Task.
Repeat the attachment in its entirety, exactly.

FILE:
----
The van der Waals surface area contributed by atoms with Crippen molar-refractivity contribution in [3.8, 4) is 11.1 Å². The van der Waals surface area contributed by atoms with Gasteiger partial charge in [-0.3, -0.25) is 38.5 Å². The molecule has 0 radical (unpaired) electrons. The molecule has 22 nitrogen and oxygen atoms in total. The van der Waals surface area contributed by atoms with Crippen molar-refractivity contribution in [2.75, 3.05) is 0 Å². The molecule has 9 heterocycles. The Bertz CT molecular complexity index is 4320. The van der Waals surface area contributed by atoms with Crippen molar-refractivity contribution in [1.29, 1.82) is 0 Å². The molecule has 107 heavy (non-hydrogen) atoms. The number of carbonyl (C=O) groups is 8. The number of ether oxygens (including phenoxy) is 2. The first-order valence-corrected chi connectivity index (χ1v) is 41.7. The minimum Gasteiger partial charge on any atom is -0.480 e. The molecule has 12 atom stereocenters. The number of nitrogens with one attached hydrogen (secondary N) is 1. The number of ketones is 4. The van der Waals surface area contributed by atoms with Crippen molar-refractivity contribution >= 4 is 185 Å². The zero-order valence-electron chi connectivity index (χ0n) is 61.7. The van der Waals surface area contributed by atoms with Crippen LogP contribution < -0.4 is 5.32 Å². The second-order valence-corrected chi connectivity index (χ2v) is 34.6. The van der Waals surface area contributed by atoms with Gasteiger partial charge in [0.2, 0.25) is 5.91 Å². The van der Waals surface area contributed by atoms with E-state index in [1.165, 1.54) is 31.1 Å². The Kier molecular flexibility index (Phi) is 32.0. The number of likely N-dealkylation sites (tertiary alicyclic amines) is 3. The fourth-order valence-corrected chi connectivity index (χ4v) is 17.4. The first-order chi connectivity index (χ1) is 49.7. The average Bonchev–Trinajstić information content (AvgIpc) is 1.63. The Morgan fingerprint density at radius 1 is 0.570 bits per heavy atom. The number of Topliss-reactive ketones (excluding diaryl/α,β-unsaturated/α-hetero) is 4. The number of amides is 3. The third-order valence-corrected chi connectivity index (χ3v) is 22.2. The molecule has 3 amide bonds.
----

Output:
The van der Waals surface area contributed by atoms with Crippen molar-refractivity contribution in [3.8, 4) is 11.1 Å². The van der Waals surface area contributed by atoms with Gasteiger partial charge in [-0.3, -0.25) is 38.5 Å². The molecule has 0 radical (unpaired) electrons. The molecule has 22 nitrogen and oxygen atoms in total. The van der Waals surface area contributed by atoms with Crippen molar-refractivity contribution in [2.75, 3.05) is 0 Å². The molecule has 9 heterocycles. The Bertz CT molecular complexity index is 4320. The van der Waals surface area contributed by atoms with Crippen molar-refractivity contribution in [1.29, 1.82) is 0 Å². The molecule has 107 heavy (non-hydrogen) atoms. The number of carbonyl (C=O) groups is 8. The number of ether oxygens (including phenoxy) is 2. The first-order valence-corrected chi connectivity index (χ1v) is 41.7. The minimum Gasteiger partial charge on any atom is -0.480 e. The molecule has 12 atom stereocenters. The number of nitrogens with one attached hydrogen (secondary N) is 1. The number of ketones is 4. The van der Waals surface area contributed by atoms with Crippen molar-refractivity contribution >= 4 is 185 Å². The zero-order valence-electron chi connectivity index (χ0n) is 61.7. The van der Waals surface area contributed by atoms with Crippen LogP contribution < -0.4 is 5.32 Å². The second-order valence-corrected chi connectivity index (χ2v) is 34.6. The van der Waals surface area contributed by atoms with Gasteiger partial charge in [0.2, 0.25) is 5.91 Å². The van der Waals surface area contributed by atoms with E-state index in [1.165, 1.54) is 31.1 Å². The Kier molecular flexibility index (Phi) is 32.0. The number of likely N-dealkylation sites (tertiary alicyclic amines) is 3. The fourth-order valence-corrected chi connectivity index (χ4v) is 17.4. The first-order chi connectivity index (χ1) is 49.7. The average Bonchev–Trinajstić information content (AvgIpc) is 1.63. The Morgan fingerprint density at radius 1 is 0.570 bits per heavy atom. The number of Topliss-reactive ketones (excluding diaryl/α,β-unsaturated/α-hetero) is 4. The number of amides is 3. The third-order valence-corrected chi connectivity index (χ3v) is 22.2. The molecule has 3 amide bonds.